Foreign direct investment (FDI) from China exceeded 0 billion as of the end of November, up 55 percent year-on-year, Yu Jianlong, the secretary general of the China Chamber of International Commerce (CCOIC), said at the CCOIC's annual meeting on Thursday.
China surpassed Japan this year and became the second-largest country of FDI outflows, Jiang Zengwei, the president of CCOIC, said at the meeting.
The competitiveness of Chinese companies also improved this year, and the investment structures ranged from labor contracts to mergers and acquisitions as well as joint ventures, Jiang said.
Overseas sales by Chinese companies this year stood at .4 trillion.
In the Fortune Global 500 list of the world's largest companies, 106 are from China, up from 98 in 2015.
But as more Chinese enterprises go global, one of the biggest challenges facing them is the lack of global leadership relative to foreign competitors, especially in terms of rule-setting, according to Jiang.
That problem can be addressed by cultivating professionals who are familiar with international legal terms and standards, especially at time when trade disputes and protectionisms have escalated and U.S. President-elect Donald Trump's words add uncertainty to the global economic outlook, said Liu Kaixiong, the general manager of China Silk Corp, at the meeting.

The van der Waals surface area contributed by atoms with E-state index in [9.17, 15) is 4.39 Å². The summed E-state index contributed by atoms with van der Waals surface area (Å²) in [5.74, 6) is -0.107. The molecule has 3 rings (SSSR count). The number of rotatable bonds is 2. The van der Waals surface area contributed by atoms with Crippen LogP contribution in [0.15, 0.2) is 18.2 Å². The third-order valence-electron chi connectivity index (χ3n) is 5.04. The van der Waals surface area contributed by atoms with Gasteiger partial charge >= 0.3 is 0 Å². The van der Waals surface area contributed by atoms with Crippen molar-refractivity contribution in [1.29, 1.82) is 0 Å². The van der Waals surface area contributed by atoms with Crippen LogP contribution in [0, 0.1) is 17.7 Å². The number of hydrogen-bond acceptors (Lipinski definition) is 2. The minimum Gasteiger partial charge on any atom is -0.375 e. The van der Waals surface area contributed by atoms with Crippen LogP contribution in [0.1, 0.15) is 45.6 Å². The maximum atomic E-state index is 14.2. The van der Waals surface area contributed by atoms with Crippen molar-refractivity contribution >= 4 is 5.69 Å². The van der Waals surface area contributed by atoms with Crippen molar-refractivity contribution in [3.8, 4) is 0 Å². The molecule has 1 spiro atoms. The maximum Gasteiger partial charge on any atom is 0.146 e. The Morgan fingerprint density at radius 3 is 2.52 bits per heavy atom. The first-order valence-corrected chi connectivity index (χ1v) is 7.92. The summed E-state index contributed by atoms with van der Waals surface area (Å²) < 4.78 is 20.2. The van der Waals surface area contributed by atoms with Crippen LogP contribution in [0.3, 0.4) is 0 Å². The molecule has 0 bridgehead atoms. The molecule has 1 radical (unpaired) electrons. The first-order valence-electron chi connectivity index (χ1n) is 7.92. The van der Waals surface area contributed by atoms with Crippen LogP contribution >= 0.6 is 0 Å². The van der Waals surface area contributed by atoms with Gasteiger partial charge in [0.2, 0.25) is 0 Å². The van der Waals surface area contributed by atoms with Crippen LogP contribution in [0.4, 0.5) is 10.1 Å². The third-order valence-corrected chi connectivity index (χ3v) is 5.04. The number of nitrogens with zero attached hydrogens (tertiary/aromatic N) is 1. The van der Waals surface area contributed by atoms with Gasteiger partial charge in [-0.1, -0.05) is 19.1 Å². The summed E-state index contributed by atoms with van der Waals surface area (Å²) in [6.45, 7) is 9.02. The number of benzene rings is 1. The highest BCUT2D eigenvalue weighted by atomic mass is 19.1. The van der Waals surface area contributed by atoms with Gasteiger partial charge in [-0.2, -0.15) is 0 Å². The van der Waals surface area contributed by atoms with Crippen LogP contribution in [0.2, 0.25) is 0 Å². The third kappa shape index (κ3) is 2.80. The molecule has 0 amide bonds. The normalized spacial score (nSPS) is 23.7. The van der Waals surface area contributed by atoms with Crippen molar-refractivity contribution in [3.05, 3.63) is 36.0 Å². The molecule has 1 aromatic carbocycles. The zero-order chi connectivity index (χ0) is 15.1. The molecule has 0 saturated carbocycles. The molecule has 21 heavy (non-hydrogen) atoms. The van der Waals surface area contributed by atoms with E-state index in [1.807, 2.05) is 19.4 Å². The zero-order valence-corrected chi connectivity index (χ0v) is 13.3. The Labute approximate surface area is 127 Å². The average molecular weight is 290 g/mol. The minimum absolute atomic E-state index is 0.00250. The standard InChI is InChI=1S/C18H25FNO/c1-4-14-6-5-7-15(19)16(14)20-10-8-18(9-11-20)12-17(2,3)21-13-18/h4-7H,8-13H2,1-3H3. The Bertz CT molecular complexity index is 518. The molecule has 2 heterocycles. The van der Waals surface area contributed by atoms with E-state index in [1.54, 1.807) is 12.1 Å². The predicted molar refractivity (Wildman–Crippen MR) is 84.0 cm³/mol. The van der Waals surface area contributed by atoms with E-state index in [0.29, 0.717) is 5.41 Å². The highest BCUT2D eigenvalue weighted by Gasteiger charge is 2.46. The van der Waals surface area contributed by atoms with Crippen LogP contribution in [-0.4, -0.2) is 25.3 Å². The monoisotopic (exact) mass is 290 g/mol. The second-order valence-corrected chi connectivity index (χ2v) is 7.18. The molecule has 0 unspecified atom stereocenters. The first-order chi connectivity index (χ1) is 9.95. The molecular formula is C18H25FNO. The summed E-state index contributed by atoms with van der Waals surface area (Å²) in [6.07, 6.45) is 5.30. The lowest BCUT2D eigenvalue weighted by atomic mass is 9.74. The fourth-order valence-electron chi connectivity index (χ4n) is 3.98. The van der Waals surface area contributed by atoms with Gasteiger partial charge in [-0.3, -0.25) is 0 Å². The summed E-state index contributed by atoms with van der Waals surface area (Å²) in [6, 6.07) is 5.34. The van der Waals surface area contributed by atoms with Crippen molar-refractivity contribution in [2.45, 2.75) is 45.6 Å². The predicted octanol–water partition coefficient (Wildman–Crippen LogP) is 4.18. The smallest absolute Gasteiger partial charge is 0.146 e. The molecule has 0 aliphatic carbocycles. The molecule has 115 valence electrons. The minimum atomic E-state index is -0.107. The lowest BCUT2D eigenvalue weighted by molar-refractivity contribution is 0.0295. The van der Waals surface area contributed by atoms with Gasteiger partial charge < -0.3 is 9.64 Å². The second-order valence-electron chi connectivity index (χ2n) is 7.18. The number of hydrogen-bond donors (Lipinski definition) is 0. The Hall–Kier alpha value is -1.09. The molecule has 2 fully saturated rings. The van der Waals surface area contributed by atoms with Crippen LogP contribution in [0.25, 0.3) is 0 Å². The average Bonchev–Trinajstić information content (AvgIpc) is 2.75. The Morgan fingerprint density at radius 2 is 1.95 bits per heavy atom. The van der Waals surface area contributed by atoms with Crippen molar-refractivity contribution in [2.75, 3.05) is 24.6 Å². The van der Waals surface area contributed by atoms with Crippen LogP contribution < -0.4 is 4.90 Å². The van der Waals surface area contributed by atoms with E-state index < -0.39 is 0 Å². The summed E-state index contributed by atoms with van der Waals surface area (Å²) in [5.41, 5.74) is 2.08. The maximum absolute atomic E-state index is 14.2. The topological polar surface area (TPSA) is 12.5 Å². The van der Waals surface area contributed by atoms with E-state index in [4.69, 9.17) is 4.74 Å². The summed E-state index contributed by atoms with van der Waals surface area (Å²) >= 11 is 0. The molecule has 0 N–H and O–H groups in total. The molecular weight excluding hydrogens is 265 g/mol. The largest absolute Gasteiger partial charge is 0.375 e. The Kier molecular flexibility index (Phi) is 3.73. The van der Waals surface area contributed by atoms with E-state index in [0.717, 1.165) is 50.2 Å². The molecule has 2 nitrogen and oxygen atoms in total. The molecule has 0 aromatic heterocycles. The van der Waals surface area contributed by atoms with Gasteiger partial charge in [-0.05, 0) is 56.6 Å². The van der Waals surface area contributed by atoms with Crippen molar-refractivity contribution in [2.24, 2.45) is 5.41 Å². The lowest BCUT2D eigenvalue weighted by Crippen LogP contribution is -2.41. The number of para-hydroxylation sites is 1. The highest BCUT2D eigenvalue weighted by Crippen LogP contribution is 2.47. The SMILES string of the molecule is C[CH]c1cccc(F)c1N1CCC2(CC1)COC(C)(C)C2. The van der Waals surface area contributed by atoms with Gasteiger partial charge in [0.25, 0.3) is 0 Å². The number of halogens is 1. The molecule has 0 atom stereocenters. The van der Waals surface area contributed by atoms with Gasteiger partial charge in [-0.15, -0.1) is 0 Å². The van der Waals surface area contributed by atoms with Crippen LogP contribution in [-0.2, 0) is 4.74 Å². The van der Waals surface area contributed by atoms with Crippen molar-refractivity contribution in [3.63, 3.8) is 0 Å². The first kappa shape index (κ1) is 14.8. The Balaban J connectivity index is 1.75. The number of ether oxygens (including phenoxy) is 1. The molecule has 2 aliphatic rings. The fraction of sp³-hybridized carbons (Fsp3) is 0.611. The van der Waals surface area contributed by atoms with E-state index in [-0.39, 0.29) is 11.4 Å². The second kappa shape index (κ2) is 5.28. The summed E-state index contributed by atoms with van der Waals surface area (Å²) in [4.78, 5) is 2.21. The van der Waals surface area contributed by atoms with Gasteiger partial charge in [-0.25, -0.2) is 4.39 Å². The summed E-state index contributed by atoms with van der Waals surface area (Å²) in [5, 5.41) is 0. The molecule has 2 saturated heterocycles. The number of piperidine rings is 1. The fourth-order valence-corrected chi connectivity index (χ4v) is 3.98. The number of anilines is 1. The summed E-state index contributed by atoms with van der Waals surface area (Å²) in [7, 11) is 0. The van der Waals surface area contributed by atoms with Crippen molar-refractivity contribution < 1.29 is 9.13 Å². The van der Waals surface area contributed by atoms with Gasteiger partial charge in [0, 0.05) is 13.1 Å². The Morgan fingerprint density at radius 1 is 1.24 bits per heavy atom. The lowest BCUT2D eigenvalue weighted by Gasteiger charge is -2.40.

"For example, in Germany where tax laws and labor rights are broadly enforced, sending a proper manager who has a deep understanding of the target country and recruiting local employees can save a lot of money and improve operational efficiency," Liu noted.
Chinese companies should keep innovating and increasing their product competitiveness, which in turn will give them a stake in drawing up international standards, said Liu Jian, the senior vice president of domestic telecommunication giant ZTE Co.